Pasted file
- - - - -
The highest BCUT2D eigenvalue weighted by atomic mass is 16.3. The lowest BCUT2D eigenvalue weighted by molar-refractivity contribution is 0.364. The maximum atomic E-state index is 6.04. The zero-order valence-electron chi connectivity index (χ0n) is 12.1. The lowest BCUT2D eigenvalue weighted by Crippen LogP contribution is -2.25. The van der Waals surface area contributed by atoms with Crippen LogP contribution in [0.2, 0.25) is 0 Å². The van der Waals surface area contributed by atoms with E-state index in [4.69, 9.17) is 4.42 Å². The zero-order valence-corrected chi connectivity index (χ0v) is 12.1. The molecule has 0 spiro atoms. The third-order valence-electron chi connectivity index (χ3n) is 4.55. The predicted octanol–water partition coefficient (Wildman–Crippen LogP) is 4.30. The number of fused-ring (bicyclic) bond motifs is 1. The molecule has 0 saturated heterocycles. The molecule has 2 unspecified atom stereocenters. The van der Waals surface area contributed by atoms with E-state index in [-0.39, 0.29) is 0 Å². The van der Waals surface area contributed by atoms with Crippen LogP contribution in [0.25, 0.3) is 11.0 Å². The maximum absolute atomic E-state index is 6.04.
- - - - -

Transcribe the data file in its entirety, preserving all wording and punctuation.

The highest BCUT2D eigenvalue weighted by atomic mass is 16.3. The lowest BCUT2D eigenvalue weighted by molar-refractivity contribution is 0.364. The maximum atomic E-state index is 6.04. The zero-order valence-electron chi connectivity index (χ0n) is 12.1. The lowest BCUT2D eigenvalue weighted by Crippen LogP contribution is -2.25. The van der Waals surface area contributed by atoms with Crippen LogP contribution in [0.2, 0.25) is 0 Å². The van der Waals surface area contributed by atoms with E-state index in [4.69, 9.17) is 4.42 Å². The zero-order valence-corrected chi connectivity index (χ0v) is 12.1. The molecule has 0 spiro atoms. The third-order valence-electron chi connectivity index (χ3n) is 4.55. The predicted octanol–water partition coefficient (Wildman–Crippen LogP) is 4.30. The number of fused-ring (bicyclic) bond motifs is 1. The molecule has 0 saturated heterocycles. The molecule has 2 unspecified atom stereocenters. The van der Waals surface area contributed by atoms with E-state index in [-0.39, 0.29) is 0 Å². The van der Waals surface area contributed by atoms with Crippen LogP contribution in [0.25, 0.3) is 11.0 Å². The maximum absolute atomic E-state index is 6.04.